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question about wiring leds and the resistor(s) involved!

post #1 of 13
Thread Starter 
I am in the process of separating the LEDs from an array of led fans to a rocker switch control hub.

Would the resistor included in a 2 LED lighting array ( http://www.koolance.com/water-cooling/product_info.php?product_id=903 )
which is wired:
Code:
+ ------ resistor ----- LED ----- LED ----- g

be suitable for x amount of LEDs?

Or would additional resistors be required for the job?

What would be the optimal way to wire it ? Res to multiple led or just keep adding leds in the above diagram?


Thanks in advance biggrin.gif !

edit:

thought of this possible wiring scheme:
Code:
+ --- (resistor)---LED---LED---[----------- -
               L---------LED----LED--]
               L---------LED----LED--]
                        (...)

Edited by CooooooooL - 1/7/12 at 12:47am
post #2 of 13
Im thinking maybe like this

+ve rail ---+---+---+- ... -+
| | | |
R1 R2 R3 Rn
| | | |
led1 led2led3 ledn
| | | |
g g g g


i think this parallel config would be best IMO
sorry about the crudness of the drawing. Im on phone lol smile.gif
well that didnt come out like i wanted, basically you have a +ve rail and where the + sign is the junction leading to a resistor to the LED to the ground
Edited by stubass - 1/7/12 at 11:48pm
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post #3 of 13
One resistor per LED is best for parallel, but usually you can get away with using 3 LED's in series per resistor.
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post #4 of 13
You can easily wire multiple LEDs in series/parallel and often design the array such that you need 0-1 resistors for the whole array; but you can't just use any resistor, you have to compute the resistor size based on the voltage drop and current across it.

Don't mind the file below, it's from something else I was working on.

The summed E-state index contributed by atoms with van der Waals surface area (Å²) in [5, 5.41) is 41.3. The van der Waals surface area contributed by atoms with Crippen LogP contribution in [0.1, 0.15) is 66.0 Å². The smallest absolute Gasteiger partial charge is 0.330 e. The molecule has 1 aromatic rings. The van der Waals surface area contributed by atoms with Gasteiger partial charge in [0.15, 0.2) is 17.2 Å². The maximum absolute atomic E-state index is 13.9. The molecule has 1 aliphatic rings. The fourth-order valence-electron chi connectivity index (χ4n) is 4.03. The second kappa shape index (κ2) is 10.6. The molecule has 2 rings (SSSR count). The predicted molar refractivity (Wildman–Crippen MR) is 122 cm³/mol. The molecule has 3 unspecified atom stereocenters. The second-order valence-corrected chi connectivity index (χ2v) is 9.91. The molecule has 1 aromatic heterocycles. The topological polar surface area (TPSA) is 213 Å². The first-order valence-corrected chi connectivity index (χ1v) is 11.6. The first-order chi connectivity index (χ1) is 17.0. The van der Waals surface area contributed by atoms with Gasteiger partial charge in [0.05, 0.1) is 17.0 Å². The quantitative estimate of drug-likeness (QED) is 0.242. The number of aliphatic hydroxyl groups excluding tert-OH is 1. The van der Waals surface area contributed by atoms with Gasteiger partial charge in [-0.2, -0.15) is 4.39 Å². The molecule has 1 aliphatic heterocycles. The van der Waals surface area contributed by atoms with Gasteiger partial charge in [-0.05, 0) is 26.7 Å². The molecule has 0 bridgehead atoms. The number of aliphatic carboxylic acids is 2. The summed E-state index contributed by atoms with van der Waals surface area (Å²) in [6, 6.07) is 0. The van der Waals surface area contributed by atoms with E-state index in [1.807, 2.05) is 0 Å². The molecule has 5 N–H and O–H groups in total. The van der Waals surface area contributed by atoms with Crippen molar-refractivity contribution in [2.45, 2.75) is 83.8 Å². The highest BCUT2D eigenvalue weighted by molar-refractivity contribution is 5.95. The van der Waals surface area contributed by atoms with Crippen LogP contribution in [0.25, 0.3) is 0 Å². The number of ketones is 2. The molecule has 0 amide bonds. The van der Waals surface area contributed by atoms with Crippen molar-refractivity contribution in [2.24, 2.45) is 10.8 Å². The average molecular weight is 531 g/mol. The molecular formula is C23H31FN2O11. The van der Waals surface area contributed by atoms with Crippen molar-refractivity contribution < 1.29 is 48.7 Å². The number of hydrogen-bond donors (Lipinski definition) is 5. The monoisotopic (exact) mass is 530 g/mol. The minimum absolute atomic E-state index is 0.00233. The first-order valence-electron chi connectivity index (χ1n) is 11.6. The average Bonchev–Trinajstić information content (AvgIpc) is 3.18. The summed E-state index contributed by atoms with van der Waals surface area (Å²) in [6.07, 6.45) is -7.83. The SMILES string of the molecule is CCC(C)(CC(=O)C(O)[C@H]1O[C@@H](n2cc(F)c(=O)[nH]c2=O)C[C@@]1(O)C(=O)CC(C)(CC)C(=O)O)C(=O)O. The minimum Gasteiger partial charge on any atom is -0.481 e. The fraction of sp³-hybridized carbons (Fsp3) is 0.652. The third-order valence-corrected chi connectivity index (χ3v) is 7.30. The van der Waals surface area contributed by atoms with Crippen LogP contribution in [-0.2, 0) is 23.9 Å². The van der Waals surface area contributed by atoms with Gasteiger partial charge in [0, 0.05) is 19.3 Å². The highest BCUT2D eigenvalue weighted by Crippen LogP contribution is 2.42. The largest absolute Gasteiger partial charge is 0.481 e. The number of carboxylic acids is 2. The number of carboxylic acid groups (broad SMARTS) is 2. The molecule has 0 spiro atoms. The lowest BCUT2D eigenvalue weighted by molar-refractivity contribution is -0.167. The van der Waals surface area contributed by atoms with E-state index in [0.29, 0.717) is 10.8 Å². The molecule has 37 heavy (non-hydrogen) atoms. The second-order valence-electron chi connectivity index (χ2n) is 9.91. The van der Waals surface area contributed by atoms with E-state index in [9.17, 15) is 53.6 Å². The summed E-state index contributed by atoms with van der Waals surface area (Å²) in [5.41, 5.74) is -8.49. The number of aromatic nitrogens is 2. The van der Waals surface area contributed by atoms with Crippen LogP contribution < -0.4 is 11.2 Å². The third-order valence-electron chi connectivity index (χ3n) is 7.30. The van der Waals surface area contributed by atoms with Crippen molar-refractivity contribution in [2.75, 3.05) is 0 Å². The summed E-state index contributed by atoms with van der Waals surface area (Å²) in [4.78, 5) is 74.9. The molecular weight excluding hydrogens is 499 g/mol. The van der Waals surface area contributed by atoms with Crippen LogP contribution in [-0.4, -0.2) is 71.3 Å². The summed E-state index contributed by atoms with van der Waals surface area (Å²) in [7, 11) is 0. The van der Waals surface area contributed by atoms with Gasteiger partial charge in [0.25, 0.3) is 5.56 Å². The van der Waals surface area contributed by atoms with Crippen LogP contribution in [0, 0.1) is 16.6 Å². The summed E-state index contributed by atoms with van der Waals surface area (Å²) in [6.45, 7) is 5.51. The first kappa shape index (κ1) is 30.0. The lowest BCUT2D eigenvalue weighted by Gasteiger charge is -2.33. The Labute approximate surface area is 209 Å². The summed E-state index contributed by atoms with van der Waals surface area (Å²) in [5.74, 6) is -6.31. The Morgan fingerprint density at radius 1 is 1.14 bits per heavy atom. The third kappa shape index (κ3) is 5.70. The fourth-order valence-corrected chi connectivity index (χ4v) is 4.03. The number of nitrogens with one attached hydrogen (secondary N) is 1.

A few notes to start out with:
  • You need to know the typ forward voltage (Vf) and forward current (If) ratings for the LEDs (listed on their datasheets)
  • Voltages add in series, currents add in parallel\
  • All LEDs in the same series string must have the same current draw (voltages can be different)
  • all parallel strings must have the same combined voltage drop (currents can be different)
  • You will need to know Ohm's Law and the Power relation

So to start out, the maximum number of LEDs you can have in series, based on the supply voltage (Vs), is calculated as follows:
Nmax = rounddown( Vs / Vf )
Let's assume Vf = 2.1 V, If = 20 mA = 0.02 A, and Vs = 12 V

Nmax = rounddown( 12 V / 2.1 V ) = rounddown ( 5.71) = 5
note: if for example you were using 3 V LEDs then you could have 4 in series without any current limiting resistor.

Let's say you want 12 of these LEDs with a single resistor
That means you would have 3 series strings ( m = 3 ) each with 4 LEDs ( n = 4 ).

So the voltage drop across the resistor will be:
Vr = Vs - Vled = Vs - n * Vf = 12V - 4 * 2.1 V = 12 V - 8.4 V = 3.6V

And the Current across the resistor:
Ir = m * If = 3 * 0.02 A = 0.06 A = 60 mA

Now use Ohm's law ( V = I * R ) to calculate the necessary resistance
R = Vr / Ir = 3.6 V / 0.06 A = 60 Ohm

Select the actual resistance by rounding up to the nearest standard resistance value; in this case 62 Ohm
Now the power relation ( P = V * I ) is applied in the resistor form ( P = I^2 * R )
The actual power dissipated by the resistor will be:
P = Ir^2 * R = 0.06 A ^ 2 * 62 Ohm = 0.2232 W

So we will use a 62 Ohm 1/4 W resistor (can also use 1/2 W or higher, but never lower than the actual power dissipated)

Quote:
Originally Posted by Furball Zen View Post

One resistor per LED is best for parallel, but usually you can get away with using 3 LED's in series per resistor.
There is no best way of designing an LED array. The only advantages that a resistor per LED brings is that you can very easily deal with LEDs with different forward voltage and/or current; and if all the LEDs are the same then all the resistors are the same. Big disadvantages to this are that you need a lot more resistors and have to deal with tidying up a lot more wire.
Edited by radodrill - 1/8/12 at 9:11am
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post #5 of 13
From a 'n00bs' standpoint, yes. I wish you would stop coming in after my posts and spouting all your knowledge in one post. I know that stuff, but for someone who obviously doesnt even own a soldering iron, you cant answer like that and expect them to not get discouraged. (I dont have anything against you personally, so dont go thinking that, every post doesnt need to show off your EE)